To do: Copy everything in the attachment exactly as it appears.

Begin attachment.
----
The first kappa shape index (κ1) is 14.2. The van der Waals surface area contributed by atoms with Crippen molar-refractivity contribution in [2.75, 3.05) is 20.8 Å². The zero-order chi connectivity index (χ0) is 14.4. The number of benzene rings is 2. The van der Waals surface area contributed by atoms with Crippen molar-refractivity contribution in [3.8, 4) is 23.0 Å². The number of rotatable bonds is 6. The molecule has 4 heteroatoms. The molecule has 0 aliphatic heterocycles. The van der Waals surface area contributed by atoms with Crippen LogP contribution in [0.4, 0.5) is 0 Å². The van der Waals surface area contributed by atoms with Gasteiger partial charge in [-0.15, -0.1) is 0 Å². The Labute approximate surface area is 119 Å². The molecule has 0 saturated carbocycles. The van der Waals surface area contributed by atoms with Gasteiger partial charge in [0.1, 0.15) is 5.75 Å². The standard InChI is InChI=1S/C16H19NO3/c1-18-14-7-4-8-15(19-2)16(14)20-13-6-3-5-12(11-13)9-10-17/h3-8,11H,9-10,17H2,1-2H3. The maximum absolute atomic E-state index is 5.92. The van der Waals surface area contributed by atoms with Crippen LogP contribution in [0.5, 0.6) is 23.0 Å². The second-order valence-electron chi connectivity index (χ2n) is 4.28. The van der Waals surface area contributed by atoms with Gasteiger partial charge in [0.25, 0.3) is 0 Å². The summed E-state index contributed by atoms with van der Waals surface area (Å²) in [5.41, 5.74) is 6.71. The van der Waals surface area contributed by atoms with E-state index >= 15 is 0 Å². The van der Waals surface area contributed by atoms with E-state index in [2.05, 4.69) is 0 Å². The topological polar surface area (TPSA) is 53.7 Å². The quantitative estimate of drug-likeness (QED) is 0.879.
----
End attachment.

The first kappa shape index (κ1) is 14.2. The van der Waals surface area contributed by atoms with Crippen molar-refractivity contribution in [2.75, 3.05) is 20.8 Å². The zero-order chi connectivity index (χ0) is 14.4. The number of benzene rings is 2. The van der Waals surface area contributed by atoms with Crippen molar-refractivity contribution in [3.8, 4) is 23.0 Å². The number of rotatable bonds is 6. The molecule has 4 heteroatoms. The molecule has 0 aliphatic heterocycles. The van der Waals surface area contributed by atoms with Crippen LogP contribution in [0.4, 0.5) is 0 Å². The van der Waals surface area contributed by atoms with Gasteiger partial charge in [-0.15, -0.1) is 0 Å². The Labute approximate surface area is 119 Å². The molecule has 0 saturated carbocycles. The van der Waals surface area contributed by atoms with Gasteiger partial charge in [0.1, 0.15) is 5.75 Å². The standard InChI is InChI=1S/C16H19NO3/c1-18-14-7-4-8-15(19-2)16(14)20-13-6-3-5-12(11-13)9-10-17/h3-8,11H,9-10,17H2,1-2H3. The maximum absolute atomic E-state index is 5.92. The van der Waals surface area contributed by atoms with Crippen LogP contribution in [0.5, 0.6) is 23.0 Å². The second-order valence-electron chi connectivity index (χ2n) is 4.28. The van der Waals surface area contributed by atoms with Gasteiger partial charge in [0.25, 0.3) is 0 Å². The summed E-state index contributed by atoms with van der Waals surface area (Å²) in [5.41, 5.74) is 6.71. The van der Waals surface area contributed by atoms with E-state index >= 15 is 0 Å². The van der Waals surface area contributed by atoms with E-state index in [2.05, 4.69) is 0 Å². The topological polar surface area (TPSA) is 53.7 Å². The quantitative estimate of drug-likeness (QED) is 0.879.